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    jpegmini.com

    JPEGmini is a patent-pending photo recompression technology, which significantly reduces the size of photographs without affecting their perceptual quality. The technology works in the domain of baseline JPEG, resulting in files that are fully compatible with any browser, photo software or device that support the standard JPEG format.

    JPEGmini is capable of reducing the file size of standard JPEG photos by up to 80% (5X), while the resulting photos are visually identical to the original photos. The JPEGmini algorithm imitates the perceptual qualities of the human visual system, ensuring that each photo is compressed to the maximum extent possible by removing redundancies, without creating any visual artifacts in the process. This enables fully automatic, maximal compression of photos with no human intervention required.

    JPEGmini can be implemented in end-user devices such as cellular phones, cameras, and personal computers, to reduce storage requirements for photos, and reduce the time and bandwidth required for uploading the photos to online services. It can also be implemented in image-centric data centers, to reduce Total Cost of Ownership (TCO), including storage, bandwidth, electricity, and floor space.
    http://www.jpegmini.com/main/home
    http://www.jpegmini.com/main/technology
    I am... Black_Fox... my discontinued benchmark
    "No one involved in computers would ever say that a certain amount of memory is enough for all time? I keep bumping into that silly quotation attributed to me that says 640K of memory is enough. There's never a citation; the quotation just floats like a rumor, repeated again and again." -- Bill Gates

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    I tried jpegmini.com with some pics and this works well.
    But I get a way smaller filesize with RIOT.

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    The examples i checked are 100%/PS save as qual 12 jpegs with no huffman optimisation or progressive encoding. All they do is reduce the quality level to around 83%, enable huffman optimisation and use some custom quantization tables(which is where they gain their size, just like PS uses custom tables too). They don't even bother to try progressive encoding which 99% of the time on photo images will reduce the size further. They don't even tailor the quant tables to the individual table they all use the same ones, on the examples i checked anyways.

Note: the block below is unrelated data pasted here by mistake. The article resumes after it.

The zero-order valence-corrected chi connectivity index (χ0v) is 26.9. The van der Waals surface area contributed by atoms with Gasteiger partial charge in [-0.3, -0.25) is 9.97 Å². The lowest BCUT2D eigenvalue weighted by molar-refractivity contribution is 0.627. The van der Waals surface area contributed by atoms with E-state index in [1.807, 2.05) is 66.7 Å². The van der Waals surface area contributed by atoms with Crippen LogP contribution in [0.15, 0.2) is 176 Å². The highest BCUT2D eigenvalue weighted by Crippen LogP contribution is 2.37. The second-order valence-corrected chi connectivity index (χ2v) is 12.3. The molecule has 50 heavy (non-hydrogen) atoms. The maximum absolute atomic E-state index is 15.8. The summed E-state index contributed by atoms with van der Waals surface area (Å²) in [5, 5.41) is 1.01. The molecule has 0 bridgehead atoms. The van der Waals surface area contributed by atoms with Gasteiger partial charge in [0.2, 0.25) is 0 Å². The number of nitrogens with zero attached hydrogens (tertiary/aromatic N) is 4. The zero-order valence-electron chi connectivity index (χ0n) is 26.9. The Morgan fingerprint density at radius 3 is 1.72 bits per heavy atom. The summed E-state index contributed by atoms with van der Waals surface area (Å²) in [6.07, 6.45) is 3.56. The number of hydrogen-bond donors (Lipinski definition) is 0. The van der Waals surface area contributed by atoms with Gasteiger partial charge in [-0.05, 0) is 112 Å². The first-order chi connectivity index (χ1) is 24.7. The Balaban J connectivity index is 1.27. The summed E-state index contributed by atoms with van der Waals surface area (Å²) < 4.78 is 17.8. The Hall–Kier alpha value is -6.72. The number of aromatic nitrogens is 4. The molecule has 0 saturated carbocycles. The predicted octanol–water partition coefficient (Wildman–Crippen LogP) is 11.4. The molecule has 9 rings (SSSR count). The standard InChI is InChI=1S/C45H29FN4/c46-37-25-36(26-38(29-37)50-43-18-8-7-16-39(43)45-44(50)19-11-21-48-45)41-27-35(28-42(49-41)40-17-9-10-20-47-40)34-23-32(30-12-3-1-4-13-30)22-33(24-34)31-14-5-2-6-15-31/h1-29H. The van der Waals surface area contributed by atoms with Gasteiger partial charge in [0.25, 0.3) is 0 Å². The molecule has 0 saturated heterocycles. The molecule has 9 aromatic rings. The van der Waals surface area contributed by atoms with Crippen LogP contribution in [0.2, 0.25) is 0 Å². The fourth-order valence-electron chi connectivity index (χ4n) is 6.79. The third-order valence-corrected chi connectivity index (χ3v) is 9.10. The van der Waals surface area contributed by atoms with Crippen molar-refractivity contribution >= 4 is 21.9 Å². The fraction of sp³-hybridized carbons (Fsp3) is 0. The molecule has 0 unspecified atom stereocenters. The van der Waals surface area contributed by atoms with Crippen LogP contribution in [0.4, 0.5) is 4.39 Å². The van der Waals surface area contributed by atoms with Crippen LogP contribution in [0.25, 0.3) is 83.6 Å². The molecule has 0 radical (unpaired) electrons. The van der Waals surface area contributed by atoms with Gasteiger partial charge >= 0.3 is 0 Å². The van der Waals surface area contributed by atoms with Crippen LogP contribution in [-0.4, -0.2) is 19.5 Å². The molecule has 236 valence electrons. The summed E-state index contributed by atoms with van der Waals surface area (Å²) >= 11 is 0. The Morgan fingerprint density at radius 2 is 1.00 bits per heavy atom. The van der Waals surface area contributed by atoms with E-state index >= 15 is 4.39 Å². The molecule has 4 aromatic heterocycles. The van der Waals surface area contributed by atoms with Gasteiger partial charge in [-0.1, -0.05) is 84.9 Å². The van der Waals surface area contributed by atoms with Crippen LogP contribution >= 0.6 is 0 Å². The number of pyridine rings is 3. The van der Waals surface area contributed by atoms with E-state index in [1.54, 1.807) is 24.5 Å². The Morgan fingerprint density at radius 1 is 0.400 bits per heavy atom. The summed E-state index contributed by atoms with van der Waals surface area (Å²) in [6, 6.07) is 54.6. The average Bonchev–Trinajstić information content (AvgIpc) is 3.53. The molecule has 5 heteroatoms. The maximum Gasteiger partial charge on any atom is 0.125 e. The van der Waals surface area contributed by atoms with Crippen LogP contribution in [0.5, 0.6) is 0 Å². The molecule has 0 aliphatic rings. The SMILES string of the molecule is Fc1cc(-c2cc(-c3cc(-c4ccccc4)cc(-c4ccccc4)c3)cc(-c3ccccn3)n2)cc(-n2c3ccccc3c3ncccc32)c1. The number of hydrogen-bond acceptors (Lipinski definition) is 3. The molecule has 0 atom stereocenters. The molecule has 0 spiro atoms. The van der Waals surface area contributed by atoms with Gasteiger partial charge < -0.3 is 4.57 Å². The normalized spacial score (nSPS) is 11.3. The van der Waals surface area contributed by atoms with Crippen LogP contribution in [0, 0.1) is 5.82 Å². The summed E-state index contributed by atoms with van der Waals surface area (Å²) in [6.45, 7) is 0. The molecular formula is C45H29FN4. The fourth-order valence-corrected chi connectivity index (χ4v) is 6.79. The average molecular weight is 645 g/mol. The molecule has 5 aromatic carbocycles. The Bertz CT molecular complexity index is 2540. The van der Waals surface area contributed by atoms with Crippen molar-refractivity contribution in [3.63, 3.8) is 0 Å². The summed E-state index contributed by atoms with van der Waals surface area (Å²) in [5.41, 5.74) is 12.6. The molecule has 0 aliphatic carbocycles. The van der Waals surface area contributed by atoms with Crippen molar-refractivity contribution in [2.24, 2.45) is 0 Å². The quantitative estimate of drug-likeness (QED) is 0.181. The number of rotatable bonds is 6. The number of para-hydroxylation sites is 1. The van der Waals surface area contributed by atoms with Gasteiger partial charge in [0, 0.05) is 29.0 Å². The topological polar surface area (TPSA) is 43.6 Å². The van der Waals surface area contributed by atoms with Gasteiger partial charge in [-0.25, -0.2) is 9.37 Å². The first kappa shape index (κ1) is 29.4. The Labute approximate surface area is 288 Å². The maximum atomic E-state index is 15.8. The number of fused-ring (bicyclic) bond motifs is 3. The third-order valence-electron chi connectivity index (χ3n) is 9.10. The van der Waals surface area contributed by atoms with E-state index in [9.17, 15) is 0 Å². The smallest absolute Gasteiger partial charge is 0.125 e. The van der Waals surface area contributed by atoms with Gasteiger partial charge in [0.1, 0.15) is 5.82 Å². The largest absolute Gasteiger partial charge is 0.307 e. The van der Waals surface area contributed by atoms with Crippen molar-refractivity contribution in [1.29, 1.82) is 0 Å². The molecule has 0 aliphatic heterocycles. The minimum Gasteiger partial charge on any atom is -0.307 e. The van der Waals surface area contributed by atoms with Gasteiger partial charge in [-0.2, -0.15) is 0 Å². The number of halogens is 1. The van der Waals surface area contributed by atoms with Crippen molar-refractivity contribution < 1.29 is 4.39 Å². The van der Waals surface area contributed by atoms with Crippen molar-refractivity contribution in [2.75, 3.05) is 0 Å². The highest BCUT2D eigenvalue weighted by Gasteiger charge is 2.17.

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    Would you mind posting the quant tables here?
    I am... Black_Fox... my discontinued benchmark
    "No one involved in computers would ever say that a certain amount of memory is enough for all time? I keep bumping into that silly quotation attributed to me that says 640K of memory is enough. There's never a citation; the quotation just floats like a rumor, repeated again and again." -- Bill Gates

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    The quantization tables are not the same neither for their own examples downloadable from the web, nor for my test imagery.
    I am... Black_Fox... my discontinued benchmark
    "No one involved in computers would ever say that a certain amount of memory is enough for all time? I keep bumping into that silly quotation attributed to me that says 640K of memory is enough. There's never a citation; the quotation just floats like a rumor, repeated again and again." -- Bill Gates

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    Member Karhunen's Avatar
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    I mess around with AWK to make such tables, I know that the following works with cjpeg "-qtables" parameter:
    BEGIN{print "# ((2*(y==x))+(y%x)+((y<7)*(y*x)*(y<7))+(50*(y>6))+( x*2)+((x%7)*2)+(x%(10-y)))\n# Generates Table 0\n\n# Table 0 ( Y channel )"}
    END { for (y=1; y<9; y++) {printf "\n";for(x=1;x<9; x++) printf ((2*(y==x))+(y%x)+((y<7)*(y*x)*(y<7))+(50*(y>6))+( x*2)+((x%7)*2)+(x%(10-y))) OFS};
    printf "\n\n# Table 1 (Cr channel)\n\n7 9 18 28 43 63 91 128\n9 8 17 23 33 48 68 94\n18 17 31 34 43 58 78 105\n28 23 34 55 63 77 98 126\n43 33 43 63 98 108 128 157";
    printf "\n63 48 58 77 108 154 174 204\n91 68 78 98 128 174 239 255\n128 94 105 126 157 204 255 255\n\n#Table 2 (Cb channel)\n\n14 18 46 71 109 161 232 255";
    printf "\n18 17 43 59 85 122 173 240\n46 43 80 87 111 148 200 255\n71 59 87 142 160 196 249 255\n109 85 111 160 251 255 255 255\n161 122 148 196 255 255 255 255";
    printf "\n232 173 200 249 255 255 255 255\n255 240 255 255 255 255 255 255\n"
    }